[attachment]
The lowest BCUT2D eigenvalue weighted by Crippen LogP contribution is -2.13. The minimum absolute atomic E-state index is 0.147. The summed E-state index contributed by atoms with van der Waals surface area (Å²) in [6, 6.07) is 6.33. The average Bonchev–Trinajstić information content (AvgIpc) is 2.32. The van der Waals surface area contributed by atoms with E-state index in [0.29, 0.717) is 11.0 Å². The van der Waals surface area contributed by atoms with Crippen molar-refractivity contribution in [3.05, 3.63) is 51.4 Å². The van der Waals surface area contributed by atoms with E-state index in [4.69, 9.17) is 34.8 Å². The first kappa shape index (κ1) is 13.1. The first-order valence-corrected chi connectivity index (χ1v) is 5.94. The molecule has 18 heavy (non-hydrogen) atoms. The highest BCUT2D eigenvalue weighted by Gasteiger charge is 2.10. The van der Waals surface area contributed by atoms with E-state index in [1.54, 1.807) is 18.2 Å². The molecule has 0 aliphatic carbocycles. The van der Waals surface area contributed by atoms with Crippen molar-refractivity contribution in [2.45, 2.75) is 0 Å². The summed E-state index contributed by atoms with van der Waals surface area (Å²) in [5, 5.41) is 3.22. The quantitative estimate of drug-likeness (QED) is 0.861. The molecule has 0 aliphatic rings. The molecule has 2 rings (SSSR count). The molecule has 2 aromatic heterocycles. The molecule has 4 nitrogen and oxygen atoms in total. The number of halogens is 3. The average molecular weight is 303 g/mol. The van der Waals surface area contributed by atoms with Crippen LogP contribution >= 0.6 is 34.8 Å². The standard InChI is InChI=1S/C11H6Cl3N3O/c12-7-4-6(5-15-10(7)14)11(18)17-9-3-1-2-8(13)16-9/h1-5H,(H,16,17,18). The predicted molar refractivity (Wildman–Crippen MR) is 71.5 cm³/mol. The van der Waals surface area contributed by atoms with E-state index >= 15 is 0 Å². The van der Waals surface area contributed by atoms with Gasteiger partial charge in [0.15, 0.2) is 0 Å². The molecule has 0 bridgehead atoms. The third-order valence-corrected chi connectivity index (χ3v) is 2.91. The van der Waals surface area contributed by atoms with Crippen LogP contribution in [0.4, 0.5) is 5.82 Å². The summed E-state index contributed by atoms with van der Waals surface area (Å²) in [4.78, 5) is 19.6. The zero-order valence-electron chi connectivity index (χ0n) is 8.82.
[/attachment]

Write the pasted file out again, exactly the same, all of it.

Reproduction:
The lowest BCUT2D eigenvalue weighted by Crippen LogP contribution is -2.13. The minimum absolute atomic E-state index is 0.147. The summed E-state index contributed by atoms with van der Waals surface area (Å²) in [6, 6.07) is 6.33. The average Bonchev–Trinajstić information content (AvgIpc) is 2.32. The van der Waals surface area contributed by atoms with E-state index in [0.29, 0.717) is 11.0 Å². The van der Waals surface area contributed by atoms with Crippen molar-refractivity contribution in [3.05, 3.63) is 51.4 Å². The van der Waals surface area contributed by atoms with E-state index in [4.69, 9.17) is 34.8 Å². The first kappa shape index (κ1) is 13.1. The first-order valence-corrected chi connectivity index (χ1v) is 5.94. The molecule has 18 heavy (non-hydrogen) atoms. The highest BCUT2D eigenvalue weighted by Gasteiger charge is 2.10. The van der Waals surface area contributed by atoms with E-state index in [1.54, 1.807) is 18.2 Å². The molecule has 0 aliphatic carbocycles. The van der Waals surface area contributed by atoms with Crippen molar-refractivity contribution in [2.45, 2.75) is 0 Å². The summed E-state index contributed by atoms with van der Waals surface area (Å²) in [5, 5.41) is 3.22. The quantitative estimate of drug-likeness (QED) is 0.861. The molecule has 0 aliphatic rings. The molecule has 2 rings (SSSR count). The molecule has 2 aromatic heterocycles. The molecule has 4 nitrogen and oxygen atoms in total. The number of halogens is 3. The average molecular weight is 303 g/mol. The van der Waals surface area contributed by atoms with Crippen LogP contribution >= 0.6 is 34.8 Å². The standard InChI is InChI=1S/C11H6Cl3N3O/c12-7-4-6(5-15-10(7)14)11(18)17-9-3-1-2-8(13)16-9/h1-5H,(H,16,17,18). The predicted molar refractivity (Wildman–Crippen MR) is 71.5 cm³/mol. The van der Waals surface area contributed by atoms with E-state index >= 15 is 0 Å². The van der Waals surface area contributed by atoms with Gasteiger partial charge in [0.15, 0.2) is 0 Å². The molecule has 0 bridgehead atoms. The third-order valence-corrected chi connectivity index (χ3v) is 2.91. The van der Waals surface area contributed by atoms with Crippen LogP contribution in [0.4, 0.5) is 5.82 Å². The summed E-state index contributed by atoms with van der Waals surface area (Å²) in [4.78, 5) is 19.6. The zero-order valence-electron chi connectivity index (χ0n) is 8.82.